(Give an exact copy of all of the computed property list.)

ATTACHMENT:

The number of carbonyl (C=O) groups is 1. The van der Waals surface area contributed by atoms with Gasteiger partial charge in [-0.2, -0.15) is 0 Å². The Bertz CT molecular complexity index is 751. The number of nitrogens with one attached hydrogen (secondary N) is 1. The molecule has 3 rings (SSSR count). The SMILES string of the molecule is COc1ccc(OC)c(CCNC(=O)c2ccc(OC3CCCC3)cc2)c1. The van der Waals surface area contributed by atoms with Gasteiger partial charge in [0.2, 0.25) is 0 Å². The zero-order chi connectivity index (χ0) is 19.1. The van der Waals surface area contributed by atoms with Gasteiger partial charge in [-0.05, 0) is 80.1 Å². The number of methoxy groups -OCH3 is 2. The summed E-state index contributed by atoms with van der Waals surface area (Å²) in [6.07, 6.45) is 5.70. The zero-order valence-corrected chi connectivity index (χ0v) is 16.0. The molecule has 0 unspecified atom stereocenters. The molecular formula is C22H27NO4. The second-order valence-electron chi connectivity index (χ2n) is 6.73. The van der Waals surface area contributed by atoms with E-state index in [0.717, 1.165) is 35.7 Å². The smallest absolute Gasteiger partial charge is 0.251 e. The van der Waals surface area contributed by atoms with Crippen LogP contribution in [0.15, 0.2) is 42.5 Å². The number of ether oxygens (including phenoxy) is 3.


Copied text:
The number of carbonyl (C=O) groups is 1. The van der Waals surface area contributed by atoms with Gasteiger partial charge in [-0.2, -0.15) is 0 Å². The Bertz CT molecular complexity index is 751. The number of nitrogens with one attached hydrogen (secondary N) is 1. The molecule has 3 rings (SSSR count). The SMILES string of the molecule is COc1ccc(OC)c(CCNC(=O)c2ccc(OC3CCCC3)cc2)c1. The van der Waals surface area contributed by atoms with Gasteiger partial charge in [0.2, 0.25) is 0 Å². The zero-order chi connectivity index (χ0) is 19.1. The van der Waals surface area contributed by atoms with Gasteiger partial charge in [-0.05, 0) is 80.1 Å². The number of methoxy groups -OCH3 is 2. The summed E-state index contributed by atoms with van der Waals surface area (Å²) in [6.07, 6.45) is 5.70. The zero-order valence-corrected chi connectivity index (χ0v) is 16.0. The molecule has 0 unspecified atom stereocenters. The molecular formula is C22H27NO4. The second-order valence-electron chi connectivity index (χ2n) is 6.73. The van der Waals surface area contributed by atoms with E-state index in [0.717, 1.165) is 35.7 Å². The smallest absolute Gasteiger partial charge is 0.251 e. The van der Waals surface area contributed by atoms with Crippen LogP contribution in [0.15, 0.2) is 42.5 Å². The number of ether oxygens (including phenoxy) is 3.